The Republic of Kazakhstan enjoys a 97 percent literacy rate, which is higher than in developing countries such as India, Peru, and Morocco. The system of education in the country consists of: preschool education, general secondary education, out-of-school training and education, family education, secondary vocational training, secondary technical education, higher education, post-higher education, and the development of professional competence and in-service training.
The mandatory general education for young people, ages 7 through 16, is provided by various institutions. Before independence, the biggest number of students attended 8,027 primary and secondary schools. In 2000, the number of schools and students slightly decreased due to the overall decrease in population. The primary school includes grades 1 through 4; the secondary stage consists of grades 5 through 9 and high school includes grades 10 and 11. It is a common practice that all three stages function under one administration and are located in the same building. Primary schools exist mainly in very remote rural areas with a low density of population.
At the end of the 1980s, an alternative type of general education institution received a revival—gymnasiums and lyceums. A small number of them functioned in the area even before 1917. The gymnasiums had a very rigorous classic curriculum that prepared students for higher education, while the lyceums emphasized math and science. However, after 1917, the Soviet government abolished both institutions and installed a unified system of school education that tried to blend both trends. The experiment lasted for several decades and proved that the unified secondary education did not meet the needs and interests of diverse student population, and for that reason it came under public criticism in the 1980s. In 2000, the system embraced 31 gymnasiums and 96 lyceums.
The network of general secondary education establishments also incorporates 244 secondary specialized schools which, in addition to the general education curriculum, offer the in-depth study of some subjects, foreign language being the most common one. In addition, there are 40 common type children's homes with a contingent of 5,006 children; 43 family type children's homes with 126 children; 22 boarding schools for orphaned children and children deprived of parental care; 48 seasonal boarding schools of common type attended by 15,647 children of migrant workers; 249 all-year round boarding schools with 8,250 children; 32 boarding schools for 4,853 mentally and physically handicapped children; and 1 boarding school for 93 children with severe behavioral problems. Along with the day-time general education schools, there are 62 night schools, 31 full-tuition by-correspondence schools, and 21 training centers for adults who received no certificate from a secondary high school.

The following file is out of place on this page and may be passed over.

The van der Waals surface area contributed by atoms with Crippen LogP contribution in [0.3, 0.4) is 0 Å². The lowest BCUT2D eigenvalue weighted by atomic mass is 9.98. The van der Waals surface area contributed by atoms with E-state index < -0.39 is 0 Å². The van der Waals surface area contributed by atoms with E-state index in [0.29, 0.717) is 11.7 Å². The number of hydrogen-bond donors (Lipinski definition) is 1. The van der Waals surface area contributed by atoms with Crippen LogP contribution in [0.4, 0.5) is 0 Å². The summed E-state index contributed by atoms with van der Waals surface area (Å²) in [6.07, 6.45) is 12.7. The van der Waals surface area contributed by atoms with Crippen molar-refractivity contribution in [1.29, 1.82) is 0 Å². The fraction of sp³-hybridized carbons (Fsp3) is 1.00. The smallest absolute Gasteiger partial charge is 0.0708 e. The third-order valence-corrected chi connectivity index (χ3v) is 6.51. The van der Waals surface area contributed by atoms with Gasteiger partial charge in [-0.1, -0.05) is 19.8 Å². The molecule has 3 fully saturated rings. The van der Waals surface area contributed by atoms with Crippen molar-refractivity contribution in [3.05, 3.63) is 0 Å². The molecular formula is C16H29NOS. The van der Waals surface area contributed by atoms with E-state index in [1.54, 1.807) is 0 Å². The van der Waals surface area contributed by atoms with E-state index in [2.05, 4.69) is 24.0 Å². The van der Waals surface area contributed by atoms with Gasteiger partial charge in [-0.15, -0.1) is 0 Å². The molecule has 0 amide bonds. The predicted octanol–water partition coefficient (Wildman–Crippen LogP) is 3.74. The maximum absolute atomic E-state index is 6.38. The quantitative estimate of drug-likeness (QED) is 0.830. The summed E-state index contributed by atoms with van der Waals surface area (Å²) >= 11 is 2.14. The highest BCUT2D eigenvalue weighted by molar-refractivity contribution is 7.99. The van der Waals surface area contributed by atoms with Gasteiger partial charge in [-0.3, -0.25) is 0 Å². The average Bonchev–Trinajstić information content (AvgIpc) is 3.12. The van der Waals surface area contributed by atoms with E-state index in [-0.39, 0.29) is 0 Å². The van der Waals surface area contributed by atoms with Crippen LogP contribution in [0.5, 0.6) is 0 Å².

Equal educational opportunities for boys and girls was a major goal of the Soviet Union, and remains as such in independent Kazakhstan. Historically, before 1917, education of girls was organized within families to teach girls to accept the traditional women's roles as wives, mothers, and cooks. In 1920 and 1921, only 1,900 ethnic Kazakh girls attended schools. In the years 1966 to 1976, this number rose to 424,759 and, in 1999, the number rose to more than 1 million. All schools are coeducational.
School education is offered in 21 languages. Out of the total number, 3,291 schools use Kazakh, 2,406 use Russian, 2,138 are bilingual and use both Russian and Kazakh; 77 Uzbek; 13 Uighur, 16 Tajik, Ukrainian, and German; 86 schools use other languages. As for higher education, 77,000 students are taught in Kazakh and 177,000 in Russian. Since science and engineering were started in Kazakhstan by Russian scholars. Russian language is used more in the politechnical, technological, and scientific schools of higher learning. In some majors, teaching is conducted in Uzbek, English, or German languages.